I add a few “engagement” features to this site.
Blogging is more than just using blogging software to create and edit posts. After all, if someone shouts in an empty room, does her voice make a sound? An important part of blogging is to attract and retain readers. That’s where content, SEO, and site design come into play.
I’m a strong believer that once you get a visitor to your site, the site’s overall design can help keep them there, at least for longer than the average 30 seconds. (Read Jakob Nielsen’s books for the sad truth about site/page visit lengths.) You can do this by making sure the site is legible and by including navigation features that make it easy to find interesting content.
I read an excellent article on Connected Internet today: “Best WordPress Engagement Plugins: Make Users Read More Posts“. The author lists several plugins — some of which I already use or have tried in the past — that’ll help keep site visitors on your site, reading more content. I added two of them today.
Readers Posts is a plugin that offers three features:
- Within The Loop, indicate how many readers have read a post before you.
- List the most recently viewed posts.
- List the most viewed (i.e., popular) posts.
I installed the second of these three options in the sidebar of aneclecticmind.com. It began working immediately, drawing information from the WordPress database to list the ten most recently viewed posts. Refresh the page after a few minutes and the list changes. This site has, on average about 5 visitors online at any time and they don’t always come to the site’s Home page. That, of course, is the drawback of any plugin that lists recently read posts — it only lists the posts that have been read on their own page — not on the Home page or archive page. In a way, that’s a good thing. It means the person reading a post is reading it because he found it via a search engine or used a link on the site to read it. He’s reading it because he wants to read it (or thinks he does; as we all know, search engines don’t always display desired results). That’s more meaningful than Home page reads, which could include lots of articles that the visitor just isn’t interested in at all.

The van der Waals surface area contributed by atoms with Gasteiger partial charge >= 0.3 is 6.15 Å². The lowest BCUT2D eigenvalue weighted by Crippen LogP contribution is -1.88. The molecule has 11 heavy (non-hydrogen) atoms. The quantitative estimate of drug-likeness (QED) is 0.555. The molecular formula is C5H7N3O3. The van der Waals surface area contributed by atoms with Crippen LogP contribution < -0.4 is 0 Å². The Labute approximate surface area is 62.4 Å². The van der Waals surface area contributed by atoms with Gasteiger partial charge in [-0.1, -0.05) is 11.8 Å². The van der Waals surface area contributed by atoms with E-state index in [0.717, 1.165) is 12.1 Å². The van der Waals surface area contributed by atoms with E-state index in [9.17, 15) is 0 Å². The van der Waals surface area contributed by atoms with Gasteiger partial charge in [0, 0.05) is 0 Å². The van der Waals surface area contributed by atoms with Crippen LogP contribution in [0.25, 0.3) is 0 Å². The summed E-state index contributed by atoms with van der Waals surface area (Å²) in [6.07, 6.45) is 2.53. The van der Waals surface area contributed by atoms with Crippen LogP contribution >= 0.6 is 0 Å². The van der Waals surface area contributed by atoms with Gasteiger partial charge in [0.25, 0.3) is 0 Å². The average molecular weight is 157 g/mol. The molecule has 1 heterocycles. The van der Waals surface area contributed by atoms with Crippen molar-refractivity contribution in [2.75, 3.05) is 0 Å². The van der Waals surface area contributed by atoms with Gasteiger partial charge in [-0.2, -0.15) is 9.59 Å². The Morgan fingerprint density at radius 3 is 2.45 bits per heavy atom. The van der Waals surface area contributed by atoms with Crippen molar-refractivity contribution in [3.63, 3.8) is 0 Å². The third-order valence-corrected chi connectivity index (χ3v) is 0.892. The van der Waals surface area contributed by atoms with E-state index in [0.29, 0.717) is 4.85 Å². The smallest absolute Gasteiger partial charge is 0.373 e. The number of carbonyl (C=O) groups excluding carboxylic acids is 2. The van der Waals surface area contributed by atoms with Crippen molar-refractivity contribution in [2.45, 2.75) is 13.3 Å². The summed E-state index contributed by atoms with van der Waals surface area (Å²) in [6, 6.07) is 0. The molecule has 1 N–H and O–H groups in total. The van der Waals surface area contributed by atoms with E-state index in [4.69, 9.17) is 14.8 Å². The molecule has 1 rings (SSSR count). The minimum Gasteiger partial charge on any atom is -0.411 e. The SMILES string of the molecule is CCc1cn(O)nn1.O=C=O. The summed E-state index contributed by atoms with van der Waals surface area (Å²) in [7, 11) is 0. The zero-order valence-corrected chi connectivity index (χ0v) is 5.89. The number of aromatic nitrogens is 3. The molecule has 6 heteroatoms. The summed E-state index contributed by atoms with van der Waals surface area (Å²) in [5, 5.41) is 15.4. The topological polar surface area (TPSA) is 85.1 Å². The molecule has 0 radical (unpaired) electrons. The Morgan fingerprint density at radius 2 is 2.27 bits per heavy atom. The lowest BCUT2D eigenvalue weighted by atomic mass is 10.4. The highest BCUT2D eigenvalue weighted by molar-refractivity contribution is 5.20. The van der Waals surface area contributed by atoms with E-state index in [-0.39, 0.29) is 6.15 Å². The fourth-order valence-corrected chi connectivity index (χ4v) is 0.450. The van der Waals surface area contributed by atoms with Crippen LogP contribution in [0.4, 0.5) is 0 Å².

The benefit of this: site visitors are shown a list of articles that other visitors have found interesting. I love this feature because it shows me what people are coming to the site to read and it helps me write more content of interest to visitors.
If you try this plugin, don’t be alarmed when you click the link above and arrive at a German-language site. Scroll down on that page and you’ll find an English-language translation. Although it isn’t perfect grammar (what is?), it’s certainly good enough to understand the installation and configuration process.
Landing Sites is a very cool plugin that does a bunch of things, when installed correctly:
- It checks to see if the visitor was referred to the page from one of several popular search engines. It the visitor has not, it stops working.
- It displays a message with the name of the search engine and the search word(s) or phrase used to find the page.
- It displays a list of links to posts on your site that also match the search criteria.
What I like about this plugin is that it only displays content if a visitor has arrived at the site by clicking a link in a popular search engine’s results list. I put it at the top of the sidebar, where visitors are most likely to see it when they arrive at the page.
Installing the plugin isn’t difficult, although you really do need to follow the instructions on the page you download it from. If you copy and paste the code right from that page, you’ll need to modify all the single and double quote characters so they’re straight quotes when pasted into your template file. (I didn’t notice this at first and got PHP errors. It was an easy enough fix.) The result is what you see if you happened to arrive at a page on my site via popular search engine results link. You can try searching for Hermosa Ranch Insanity (the test link I used) and clicking the link to content on my site to see what I mean.
The benefit of this, of course, is that if the article the visitor came to read isn’t enough for him, he’s given other possible articles to try. He may or may not follow the links, but at least they’re there for him. You could keep him on the site longer.
Read the Connected Internet article. It tells you more about these two plugins, as well as others I currently use or have tried in the past. You might find overlap among features; pick the plugin you like best. Give them a try and see how they affect your visitor stats.